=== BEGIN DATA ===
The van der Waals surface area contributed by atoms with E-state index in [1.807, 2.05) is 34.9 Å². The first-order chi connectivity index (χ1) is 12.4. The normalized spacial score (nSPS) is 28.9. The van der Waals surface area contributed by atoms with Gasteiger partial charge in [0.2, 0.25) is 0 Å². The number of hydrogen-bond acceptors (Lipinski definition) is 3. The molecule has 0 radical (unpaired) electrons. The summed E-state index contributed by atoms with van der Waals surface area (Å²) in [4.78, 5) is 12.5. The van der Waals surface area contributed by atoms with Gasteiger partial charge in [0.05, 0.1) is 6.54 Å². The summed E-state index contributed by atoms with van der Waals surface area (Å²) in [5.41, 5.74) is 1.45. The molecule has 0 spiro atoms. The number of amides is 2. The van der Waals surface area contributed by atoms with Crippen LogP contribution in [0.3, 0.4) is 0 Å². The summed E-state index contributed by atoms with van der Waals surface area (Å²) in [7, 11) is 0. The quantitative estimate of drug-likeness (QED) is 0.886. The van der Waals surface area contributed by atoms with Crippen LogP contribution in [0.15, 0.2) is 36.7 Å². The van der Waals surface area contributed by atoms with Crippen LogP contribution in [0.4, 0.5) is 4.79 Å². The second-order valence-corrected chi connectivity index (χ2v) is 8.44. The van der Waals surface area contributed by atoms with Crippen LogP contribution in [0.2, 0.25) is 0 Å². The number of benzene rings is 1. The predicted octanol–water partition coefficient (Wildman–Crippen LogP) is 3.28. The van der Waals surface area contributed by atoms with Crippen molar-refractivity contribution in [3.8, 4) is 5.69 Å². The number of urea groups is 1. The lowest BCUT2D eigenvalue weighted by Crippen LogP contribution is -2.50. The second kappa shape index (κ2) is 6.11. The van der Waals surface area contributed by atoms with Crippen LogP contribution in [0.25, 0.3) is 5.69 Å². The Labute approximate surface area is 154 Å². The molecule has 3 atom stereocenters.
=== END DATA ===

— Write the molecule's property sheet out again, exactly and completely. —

The van der Waals surface area contributed by atoms with E-state index in [1.807, 2.05) is 34.9 Å². The first-order chi connectivity index (χ1) is 12.4. The normalized spacial score (nSPS) is 28.9. The van der Waals surface area contributed by atoms with Gasteiger partial charge in [0.2, 0.25) is 0 Å². The number of hydrogen-bond acceptors (Lipinski definition) is 3. The molecule has 0 radical (unpaired) electrons. The summed E-state index contributed by atoms with van der Waals surface area (Å²) in [4.78, 5) is 12.5. The van der Waals surface area contributed by atoms with Gasteiger partial charge in [0.05, 0.1) is 6.54 Å². The summed E-state index contributed by atoms with van der Waals surface area (Å²) in [5.41, 5.74) is 1.45. The molecule has 0 spiro atoms. The number of amides is 2. The van der Waals surface area contributed by atoms with Crippen LogP contribution in [0.3, 0.4) is 0 Å². The summed E-state index contributed by atoms with van der Waals surface area (Å²) in [7, 11) is 0. The quantitative estimate of drug-likeness (QED) is 0.886. The van der Waals surface area contributed by atoms with Crippen LogP contribution in [0.15, 0.2) is 36.7 Å². The van der Waals surface area contributed by atoms with Crippen LogP contribution in [0.4, 0.5) is 4.79 Å². The second-order valence-corrected chi connectivity index (χ2v) is 8.44. The van der Waals surface area contributed by atoms with Crippen LogP contribution in [0.2, 0.25) is 0 Å². The number of benzene rings is 1. The predicted octanol–water partition coefficient (Wildman–Crippen LogP) is 3.28. The van der Waals surface area contributed by atoms with Crippen molar-refractivity contribution in [3.8, 4) is 5.69 Å². The number of urea groups is 1. The lowest BCUT2D eigenvalue weighted by Crippen LogP contribution is -2.50. The second kappa shape index (κ2) is 6.11. The van der Waals surface area contributed by atoms with Crippen LogP contribution in [0.25, 0.3) is 5.69 Å². The Labute approximate surface area is 154 Å². The molecule has 3 atom stereocenters.